At the Movies with Alan Gekko: Rear Window “54”

MPAA Rating: PG/ Genre: Mystery-Thriller/ Stars: James Stewart, Grace Kelly, Wendell Corey, Thelma Ritter, Raymond Burr, Judith Evelyn, Ross Bagdasarian, Georgine Darcy, Frank Cady, Sara Berner, Jesslyn Fax/ Runtime: 112 minutes

It is my distinct opinion that although legendary film helmer Alfred Hitchcock is seen by the vast majority of the movie-going community to be the master of thrills, I also feel he was an expert at comprehending the very concept of human nature itself. Indeed, more than anything else, Hitchcock intuitively comprehended that people may be voyeurs at their base, not usually in any perverted manner mind you, but rather in the curious manner. Indeed we as a species are the kind of creature that chooses to slow their modes of transport down to stare at the horrific aftermaths of accidents or looking quite intriguingly at pairs of lovers embraced in each other’s arms and who are oblivious to anything but each other to name but a few examples. Indeed I think this, on a subconscious level, is why people really enjoy watching movies and TV as much as we do in that it gives the ability to engage in a form of voyeurism where there is no guilt attached. Indeed when we watch a movie are we not, for all intents and purposes, peering through a particular window and spying on people who have to act as if they are unaware we are there? Suffice it to say that Hitchcock comprehended this brilliantly, and as a result, was able to take the concept of voyeurism to the next level by giving us a movie that allowed audiences to view a voyeur in action as he engaged in the act of watching others only to find himself caught up in a nefarious and puzzling mystery in the process. Indeed even though to many audiences, Rear Window on the total sum of its parts was not quite of the same caliber as say Psycho, North by Northwest, and Vertigo (a view I politely disagree with), I also feel that this film is just as mesmerizing a cinematic achievement because of how it hits really close to an obsession that is key to defining us as people…..though the fact that the mystery is just as engaging and the cast is as terrific as ever among a few other attributes certainly doesn’t hurt.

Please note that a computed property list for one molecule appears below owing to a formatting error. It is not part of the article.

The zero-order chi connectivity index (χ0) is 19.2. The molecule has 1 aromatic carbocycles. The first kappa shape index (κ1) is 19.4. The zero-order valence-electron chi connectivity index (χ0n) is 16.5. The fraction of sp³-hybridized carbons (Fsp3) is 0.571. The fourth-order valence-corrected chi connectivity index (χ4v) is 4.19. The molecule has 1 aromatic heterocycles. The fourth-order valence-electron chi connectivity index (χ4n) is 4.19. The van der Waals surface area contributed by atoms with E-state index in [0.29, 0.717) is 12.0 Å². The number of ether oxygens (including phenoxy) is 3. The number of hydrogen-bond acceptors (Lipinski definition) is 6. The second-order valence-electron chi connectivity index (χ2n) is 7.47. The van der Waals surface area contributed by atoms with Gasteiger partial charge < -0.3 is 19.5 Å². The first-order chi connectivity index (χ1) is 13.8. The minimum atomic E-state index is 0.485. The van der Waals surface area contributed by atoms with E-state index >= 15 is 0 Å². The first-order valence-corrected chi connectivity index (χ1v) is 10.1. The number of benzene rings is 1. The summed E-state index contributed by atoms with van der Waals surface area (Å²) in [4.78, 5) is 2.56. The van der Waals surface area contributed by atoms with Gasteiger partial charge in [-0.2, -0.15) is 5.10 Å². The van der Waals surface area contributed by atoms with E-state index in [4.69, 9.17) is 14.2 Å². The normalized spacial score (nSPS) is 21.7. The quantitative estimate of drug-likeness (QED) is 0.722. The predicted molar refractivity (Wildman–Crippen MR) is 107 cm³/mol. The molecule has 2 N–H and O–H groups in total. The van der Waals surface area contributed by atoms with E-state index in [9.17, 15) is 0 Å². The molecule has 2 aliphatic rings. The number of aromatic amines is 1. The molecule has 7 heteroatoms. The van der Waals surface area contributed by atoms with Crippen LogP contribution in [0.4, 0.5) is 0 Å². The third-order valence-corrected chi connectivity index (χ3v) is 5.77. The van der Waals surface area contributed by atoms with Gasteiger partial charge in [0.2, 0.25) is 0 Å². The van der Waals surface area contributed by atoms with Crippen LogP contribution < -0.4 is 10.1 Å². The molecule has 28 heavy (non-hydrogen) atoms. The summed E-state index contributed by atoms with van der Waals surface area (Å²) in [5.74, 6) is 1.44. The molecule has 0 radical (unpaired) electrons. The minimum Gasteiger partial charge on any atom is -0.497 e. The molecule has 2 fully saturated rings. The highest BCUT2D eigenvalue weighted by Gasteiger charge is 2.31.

The plot is as follows: Rear Window tells the story a man by the name of L.B Jeffries aka Jeff. A man who, in addition to being known in some regard as a top-notch photographer, is, when our narrative opens up, finding himself stuck in his apartment after he broke his leg whilst on assignment. To that end, Jeff has a pair of women coming to his apartment to help him out: his snarky and quippy nurse by the name of Stella and the other is his gorgeous and longtime significant other by the name of Lisa Fremont whose choice of occupation is as a fashion model of some skill and talent. However when they aren’t there, Jeff is only too quick to find himself falling prey to that natural human condition known as boredom. Thus to cure himself, however temporarily, from this horrific ailment, Jeff decides to “have some fun” and spy on the people he calls neighbors with the aid of his binoculars. A group that, we soon learn, includes, but is not limited to a pair of women by the name of Miss Lonely Hearts who spends her time making gourmet dinners for imaginary dinner guests and Miss Torso who passes her time by….entertaining various male figures just to name a couple of the individuals he watches every single day. Yet for all their differences each of them all does have at least one thing in common: they are all seemingly benevolent in nearly every way. This, of course, all changes however when one stormy night, Jeff observes what looks like a neighbor of his by the name of Thorwald leaving his apartment on at least three different occasions with a trunk. Nothing odd about that…..until Jeff realizes that Thorwald’s invalid and hen-pecking of a wife is no longer around their apartment. A fact that makes our intrepid hero immediately suspicious to the extent that he soon strongly starts to suspect a homicide most foul has taken place. Thus with the aid of Stella, Lisa, and a friend of his on the police force by the name of Tom Doyle, Jeff begins trying to put the pieces to this insidious puzzle together in the hopes of uncovering the potentially sinister truth…..